You might see kettlebells flying around social media or on the rack at your local gym. And while you can perform a lot of dynamic, advanced movements with this bell-shaped piece of equipment, it’s also a beginner-friendly tool—as long as you know how to use it correctly.
While many cyclists may only know of one kettlebell exercise—the kettlebell swing, a smart move to master for power—you can add this weight to your strength routine in a ton of different ways. To get started, try this beginner kettlebell workout.
The Benefits of This Beginner Kettlebell Workout for Runners
You can choose from a variety of free weights to take a traditional exercise to the next level, but the kettlebell offers a unique advantage. This is because, “kettlebells are a highly versatile piece of equipment,” says Yusuf Jeffers, NASM-certified personal trainer, and USATF-certified running coach in New York City.
Due to the design, kettlebells challenge stability more than dumbbells or barbells, he says, plus they are highly functional. This is why cyclists should use kettlebells to further challenge their strength while practicing squats, lunges, and the other moves on this list, along with swings.
This low-impact workout is great for beginners to get familiar with the the benefits of kettlebell training. You get a combination of traditional exercises and because of the kettlebell, it doubles as a cardio and strength routine, Jeffers says.
As you practice each exercise, just keep in mind that form is key to avoiding potential injuries and making sure you get the most of each move.
How to use this list: Do the exercises in the order listed below for 8-12 reps each, and complete 2-3 sets. Rest for 1-2 minutes in between each set.
Each move is demonstrated by Jeffers in the video above so you can learn the proper form. You will need a kettlebell for this workout. Start with a lighter weight and work your way up to heavier loads as you get more comfortable with these movements. An exercise mat is optional.
1. Front Rack March
Why it works: This exercise targets the abs, quads, glutes, and hamstrings. Jeffers says it’s a great move for glute activation and fine-tuning your cycling mechanics.
How to do it: Stand with feet hip-width apart and kettlebell in the front racked position on left side, meaning elbow bent and weight at shoulder. Lift left leg, bending knee 90 degrees. Hold for 3 seconds. Then step foot back down. Repeat on right side. Continue alternating.
2. Single-Leg Deadlift to Reach
Why it works: Practice this lower body unilateral exercise to improve hip stability and glute strength, Jeffers says.
How to do it: Stand with feet hip-width apart, holding kettlebell in left hand. Shift weight to right foot, lifting left foot off the floor. Hinge at the hips by sending butt straight back, torso lowering toward floor and left leg lifting behind you. Keep kettlebell close to body, and core tight with back flat. Drive through right foot to stand up, extending hips. Repeat. Then switch sides.
3. Split-Stance Deadlift to Bent-Over Row
Why it works: “The staggered stance allows for more single-leg strength work,” Jeffers says. “Adding the row to the combo helps strengthen the lats, traps, and rear delts—all important for proper posture.”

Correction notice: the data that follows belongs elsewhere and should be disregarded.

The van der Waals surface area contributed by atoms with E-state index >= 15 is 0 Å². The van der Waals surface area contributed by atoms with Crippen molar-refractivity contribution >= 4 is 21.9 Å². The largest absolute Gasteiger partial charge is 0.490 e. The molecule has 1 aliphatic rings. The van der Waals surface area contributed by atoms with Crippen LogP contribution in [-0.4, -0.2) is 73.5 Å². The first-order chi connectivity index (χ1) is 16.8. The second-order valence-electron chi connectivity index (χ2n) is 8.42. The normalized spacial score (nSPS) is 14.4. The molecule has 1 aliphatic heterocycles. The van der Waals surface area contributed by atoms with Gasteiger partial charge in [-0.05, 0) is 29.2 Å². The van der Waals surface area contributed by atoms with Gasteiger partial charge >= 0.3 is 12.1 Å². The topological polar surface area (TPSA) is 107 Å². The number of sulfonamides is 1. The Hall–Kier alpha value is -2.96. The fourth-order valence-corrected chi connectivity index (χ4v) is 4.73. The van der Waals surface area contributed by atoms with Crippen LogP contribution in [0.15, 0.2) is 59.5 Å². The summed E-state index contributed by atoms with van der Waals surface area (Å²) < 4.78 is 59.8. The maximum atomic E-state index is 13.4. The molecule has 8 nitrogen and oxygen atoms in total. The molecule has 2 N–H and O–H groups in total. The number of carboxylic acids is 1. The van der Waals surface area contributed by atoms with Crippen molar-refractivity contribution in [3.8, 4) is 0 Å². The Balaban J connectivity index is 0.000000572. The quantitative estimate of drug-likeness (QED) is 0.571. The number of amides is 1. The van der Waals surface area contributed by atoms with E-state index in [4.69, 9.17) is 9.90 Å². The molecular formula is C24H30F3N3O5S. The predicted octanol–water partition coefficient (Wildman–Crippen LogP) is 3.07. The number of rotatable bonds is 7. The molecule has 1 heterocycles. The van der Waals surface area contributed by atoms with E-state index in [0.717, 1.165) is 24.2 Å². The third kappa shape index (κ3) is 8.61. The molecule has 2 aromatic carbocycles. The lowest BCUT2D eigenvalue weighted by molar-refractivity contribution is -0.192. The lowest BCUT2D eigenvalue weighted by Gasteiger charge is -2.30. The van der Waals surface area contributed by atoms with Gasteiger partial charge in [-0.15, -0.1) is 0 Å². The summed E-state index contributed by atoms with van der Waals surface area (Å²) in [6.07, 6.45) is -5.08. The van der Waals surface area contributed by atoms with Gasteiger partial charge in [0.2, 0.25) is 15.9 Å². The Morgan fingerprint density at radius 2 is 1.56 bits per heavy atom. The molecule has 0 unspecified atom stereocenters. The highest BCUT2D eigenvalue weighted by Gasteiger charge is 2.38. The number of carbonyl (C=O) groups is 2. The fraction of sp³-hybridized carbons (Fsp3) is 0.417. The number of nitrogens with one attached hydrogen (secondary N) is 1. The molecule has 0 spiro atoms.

How to do it: Stand with feet hip-width apart, take a step back with left foot, heel lifted and left toes in line with right heel. Hold kettlebell in left hand down by side. Hinge at hips by sending butt straight back. Maintaining a flat back and core engaged, pull kettlebell to hip, elbow staying close to side. Extend arm. Drive through right foot to stand up, extending hips. Repeat. Then switch sides.
4. Racked Forward to Lateral Lunge
Why it works: This exercise helps cyclists train in different planes of motion, therefore taking you out of your comfort zone and strengthening any weak spots you might have in your lower body.
How to do it: Stand with feet hip-width apart and kettlebell in the front racked position on right side, elbow bent and weight at shoulder. Step forward into lunge with left foot, both knees bending 90 degrees. Drive through left foot to stand back up, left foot stepping back. Next, step to the left with left leg, bending left knee and sending hips back, weight in heel. Keep right leg straight, back flat and core engaged. Drive through left foot to stand back up, left foot stepping back to the right. Repeat. Then switch sides.
5. Dead Stop Swing
Why it works: This offers a great way to introduce runners to the kettlebell swing—a power move that works on hip extension and directly translates to cycling, as you need those hips (glutes in particular) for forward propulsion.
How to do it: Stand with feet slightly wider than shoulder-width apart. With a kettlebell placed arm’s-length away, hinge at hips by sending butt straight back, and grab the kettlebell with both hands. Pack shoulders down and back and tip the kettlebell toward you. Swing the kettlebell back and up, behind hips and close to groin. Use glutes and hamstrings and drive feet into the floor to swing the kettlebell through legs and up to chest height, engaging core so you hit an upright plank-like position at the top. Let the kettlebell’s momentum bring you back into a hinge, kettlebell coming back between legs, swing the kettlebell forward and down to rest back down on floor. Repeat.
You Might Also Like